THE WORDS makeup and science aren't usually linked, but recently a "science" involving the selection of color has emerged. The new pre-coordinated makeup "systems" are aimed at assuring women that the shades they purchase are ones they will actually wear, not stash away in a drawer because the colors don't suit their complexions.
The idea of a scientific approach to makeup is already one of the most talked-about notions in the cosmetics industry. The theory was devised in response to complaints that despite all the shades available, many women can't find suitable colors.
Some experts blame inexperienced salespeople. "A woman can go to three different counters and be sold three different palettes," says David Kibbe, a Manhattan makeover specialist. "Women are constantly sold product that doesn't look good on them."
Skin-care items promoted to emphasize the fact that they are scientifically matched to complexion types have been resoundingly successful. Industry leaders reasoned that applying the same approach to makeup could solve the problem of color mismatches.
Cosmetics labs soon were equipped with computers, and color scientists were brought in to study skin tones. The result? Avon's Avon Color, Prescriptives' Exact Color and the Gale Hayman mail-order line--all dubbed "mistake-proof" systems.
Fred Billmeyer, a professor emeritus at Rensselaer Polytechnic Institute in Troy, N.Y., spearheaded the Avon project, studying the skin tones of about 10,000 people. He identified more than 200 shades that he divided into four groups. Based on his findings, the 350 shades sold by Avon were recast into four coordinated groups.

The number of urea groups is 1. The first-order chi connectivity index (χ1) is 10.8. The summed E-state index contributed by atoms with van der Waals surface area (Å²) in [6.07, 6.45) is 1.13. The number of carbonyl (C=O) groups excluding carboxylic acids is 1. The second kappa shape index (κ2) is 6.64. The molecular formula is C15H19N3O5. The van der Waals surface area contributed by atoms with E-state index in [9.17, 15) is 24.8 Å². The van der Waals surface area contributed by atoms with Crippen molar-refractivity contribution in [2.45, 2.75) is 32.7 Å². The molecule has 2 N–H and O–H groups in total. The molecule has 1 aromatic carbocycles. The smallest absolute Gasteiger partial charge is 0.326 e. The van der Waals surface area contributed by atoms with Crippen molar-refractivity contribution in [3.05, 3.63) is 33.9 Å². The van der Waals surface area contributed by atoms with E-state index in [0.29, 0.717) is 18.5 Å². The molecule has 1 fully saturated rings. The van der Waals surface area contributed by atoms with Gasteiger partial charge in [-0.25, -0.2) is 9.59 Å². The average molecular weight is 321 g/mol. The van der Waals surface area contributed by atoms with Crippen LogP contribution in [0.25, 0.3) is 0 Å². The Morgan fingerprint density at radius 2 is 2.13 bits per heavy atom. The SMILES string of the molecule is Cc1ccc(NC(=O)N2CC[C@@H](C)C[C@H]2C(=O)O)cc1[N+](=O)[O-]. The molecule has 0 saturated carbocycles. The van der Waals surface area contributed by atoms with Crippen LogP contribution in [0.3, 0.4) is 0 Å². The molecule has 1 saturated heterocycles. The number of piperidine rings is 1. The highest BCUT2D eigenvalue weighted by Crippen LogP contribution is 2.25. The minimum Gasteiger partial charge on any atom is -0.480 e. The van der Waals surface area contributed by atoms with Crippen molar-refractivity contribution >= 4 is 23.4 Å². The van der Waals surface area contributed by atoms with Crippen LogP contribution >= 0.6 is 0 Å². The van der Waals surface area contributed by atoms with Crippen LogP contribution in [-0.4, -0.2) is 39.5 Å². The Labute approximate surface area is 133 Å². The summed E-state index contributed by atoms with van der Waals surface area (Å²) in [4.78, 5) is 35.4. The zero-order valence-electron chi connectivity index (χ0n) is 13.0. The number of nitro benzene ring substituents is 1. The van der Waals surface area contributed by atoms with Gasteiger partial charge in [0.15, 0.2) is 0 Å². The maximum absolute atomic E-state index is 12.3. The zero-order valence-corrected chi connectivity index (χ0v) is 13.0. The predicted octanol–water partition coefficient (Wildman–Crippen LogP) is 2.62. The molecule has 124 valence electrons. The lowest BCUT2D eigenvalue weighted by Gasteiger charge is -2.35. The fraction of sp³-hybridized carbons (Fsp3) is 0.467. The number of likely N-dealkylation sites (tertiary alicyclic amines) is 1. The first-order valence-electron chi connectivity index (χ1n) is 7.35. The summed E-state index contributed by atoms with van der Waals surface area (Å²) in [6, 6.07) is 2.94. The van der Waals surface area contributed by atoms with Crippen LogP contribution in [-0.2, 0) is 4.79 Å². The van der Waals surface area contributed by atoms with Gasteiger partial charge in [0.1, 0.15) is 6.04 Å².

Before computers, color coordination was strictly subjective. Even methods like the one described in Carol Jackson's book "Color Me Beautiful," which keys shades to a woman's coloring, are somewhat subjective.
Kibbe, whose Metamorphosis salon provides color analysis, says that every week he sees about 30 women who have been incorrectly analyzed by makeup salespeople. "Women are so confused about color that they're hungry for a system that makes sense."
Hayman's system is based on hair and eye color. "That eliminates any subjective aspect. The less subjective the better," she says.
Eventually, says Philip Crosland, Avon U.S. marketing vice president, all Avon representatives will analyze clients' skin tones with a computer.
Still, some experts say that computers cannot replace the human touch. "Color is an art, especially when it comes to makeup," Kibbe says. "Without a subjective eye, a woman's beauty and individuality are lost."